Book Title: Taonere’s Dream: The True Story of a Malawian Paralympian

Author: Lindsay Katchika-Jere

Illustrator: Kate Mkandawire

Reviewed by: Makewana’s Daughters

Publication Date: November 2022

Taonere’s Dream tells the story of a fifteen-year-old girl from Nkhotakota who is visually impaired. The girl, Taonere, loves running, and dreams of taking part in sports. There are, however, many voices in her society which tell her that there is no way in which she can ever take part in sports. This does not stop Taonere, and she keeps on running and dreaming. A day comes when her life is changed, but we are not going to spoil the ending for you!

Katchika-Jere’s story is based on the true story of Taonere Banda, who has been described by BBC as Malawi’s “first and only Paralympian.” Taonere’s dream is in the genre of children’s biography, and this makes it a first on the Malawian literary scene. Katchika-Jere and illustrator Kate Mkandawire are currently focusing on bringing awareness to Malawi’s female leaders in  various sectors through children’s stories. Taonere’s Dream thus focuses on a field that is often forgotten in children’s stories; that of inclusiveness in disability.

The 23-page story is told using simple text and colourful images. The beginning echoes a format that is well-known in oral literature; the immediate introduction to a particular space: “In a village called Mtanje in Nkhotakota lived a girl called Taonere Banda.” This is accompanied by a smiling illustration of the main character. The accompaniment of text and image is consistent throughout the book, and the reader is thus able to share Taonere’s joy when things are working out, and her disappointment when people discourage her. The last page uses a real photograph to remind us that this is indeed a true story.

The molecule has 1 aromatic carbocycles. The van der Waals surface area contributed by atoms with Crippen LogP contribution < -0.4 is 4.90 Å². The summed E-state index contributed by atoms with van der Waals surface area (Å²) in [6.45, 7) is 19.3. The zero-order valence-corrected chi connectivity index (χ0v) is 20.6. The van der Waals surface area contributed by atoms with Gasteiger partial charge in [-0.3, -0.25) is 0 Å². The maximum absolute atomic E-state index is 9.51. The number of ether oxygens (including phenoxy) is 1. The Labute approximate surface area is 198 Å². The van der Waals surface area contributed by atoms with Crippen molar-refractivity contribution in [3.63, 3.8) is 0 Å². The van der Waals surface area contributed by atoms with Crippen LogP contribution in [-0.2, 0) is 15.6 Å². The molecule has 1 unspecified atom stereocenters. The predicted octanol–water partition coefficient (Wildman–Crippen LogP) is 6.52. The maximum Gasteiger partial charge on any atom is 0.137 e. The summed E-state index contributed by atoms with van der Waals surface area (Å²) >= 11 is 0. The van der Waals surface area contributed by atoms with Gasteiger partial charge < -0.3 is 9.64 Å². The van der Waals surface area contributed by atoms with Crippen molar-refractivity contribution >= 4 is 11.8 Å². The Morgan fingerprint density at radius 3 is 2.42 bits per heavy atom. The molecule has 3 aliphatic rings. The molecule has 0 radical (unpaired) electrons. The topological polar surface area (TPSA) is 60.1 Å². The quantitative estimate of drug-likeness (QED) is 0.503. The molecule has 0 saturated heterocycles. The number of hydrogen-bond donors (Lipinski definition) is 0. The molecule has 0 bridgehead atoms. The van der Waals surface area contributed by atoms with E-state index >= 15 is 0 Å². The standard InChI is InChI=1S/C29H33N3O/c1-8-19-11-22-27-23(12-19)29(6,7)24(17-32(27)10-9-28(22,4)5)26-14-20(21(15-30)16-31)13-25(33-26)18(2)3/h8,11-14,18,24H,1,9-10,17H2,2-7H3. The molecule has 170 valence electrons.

Dialogue is also a very important part of the text, with Taonere talking about her dreams, and people talking about her.

As a story, Taonere’s Dream does not forget its audience, and engages directly engages with them at the end of the story with a thought-provoking question.

Speaking of audience: Taonere’s Dream is mainly for children aged six to twelve, but I found that anyone who has ever had a dream or an ambition can read it too. Behind what may seem to be a simple story  there is a challenge about society’s values, and about some of the ways in which children deal with some of the problems that they face.

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